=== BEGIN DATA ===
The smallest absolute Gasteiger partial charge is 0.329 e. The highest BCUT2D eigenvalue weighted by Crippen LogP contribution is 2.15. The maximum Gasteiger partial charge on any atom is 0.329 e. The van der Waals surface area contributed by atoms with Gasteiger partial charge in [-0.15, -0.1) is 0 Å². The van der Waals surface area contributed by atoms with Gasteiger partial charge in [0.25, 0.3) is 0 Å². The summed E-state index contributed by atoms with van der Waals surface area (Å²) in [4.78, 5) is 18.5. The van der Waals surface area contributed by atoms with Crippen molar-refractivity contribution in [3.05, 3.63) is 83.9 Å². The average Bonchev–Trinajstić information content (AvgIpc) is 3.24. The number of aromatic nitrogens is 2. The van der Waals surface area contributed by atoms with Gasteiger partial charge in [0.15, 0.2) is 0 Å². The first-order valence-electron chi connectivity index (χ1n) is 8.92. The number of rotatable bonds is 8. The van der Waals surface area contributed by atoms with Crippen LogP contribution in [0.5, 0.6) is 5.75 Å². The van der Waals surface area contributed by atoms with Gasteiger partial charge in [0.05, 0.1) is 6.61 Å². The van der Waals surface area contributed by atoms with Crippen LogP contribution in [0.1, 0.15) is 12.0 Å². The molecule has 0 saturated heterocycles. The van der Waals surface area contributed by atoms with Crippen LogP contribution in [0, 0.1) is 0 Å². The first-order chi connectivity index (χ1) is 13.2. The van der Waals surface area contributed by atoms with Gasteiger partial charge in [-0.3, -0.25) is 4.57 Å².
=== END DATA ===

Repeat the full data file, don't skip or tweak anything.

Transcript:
The smallest absolute Gasteiger partial charge is 0.329 e. The highest BCUT2D eigenvalue weighted by Crippen LogP contribution is 2.15. The maximum Gasteiger partial charge on any atom is 0.329 e. The van der Waals surface area contributed by atoms with Gasteiger partial charge in [-0.15, -0.1) is 0 Å². The van der Waals surface area contributed by atoms with Gasteiger partial charge in [0.25, 0.3) is 0 Å². The summed E-state index contributed by atoms with van der Waals surface area (Å²) in [4.78, 5) is 18.5. The van der Waals surface area contributed by atoms with Crippen molar-refractivity contribution in [3.05, 3.63) is 83.9 Å². The average Bonchev–Trinajstić information content (AvgIpc) is 3.24. The number of aromatic nitrogens is 2. The van der Waals surface area contributed by atoms with Gasteiger partial charge in [0.15, 0.2) is 0 Å². The first-order valence-electron chi connectivity index (χ1n) is 8.92. The number of rotatable bonds is 8. The van der Waals surface area contributed by atoms with Crippen LogP contribution in [0.5, 0.6) is 5.75 Å². The van der Waals surface area contributed by atoms with Gasteiger partial charge in [0.05, 0.1) is 6.61 Å². The van der Waals surface area contributed by atoms with Crippen LogP contribution in [0.1, 0.15) is 12.0 Å². The molecule has 0 saturated heterocycles. The van der Waals surface area contributed by atoms with Crippen LogP contribution in [0, 0.1) is 0 Å². The first-order chi connectivity index (χ1) is 13.2. The van der Waals surface area contributed by atoms with Gasteiger partial charge in [-0.3, -0.25) is 4.57 Å².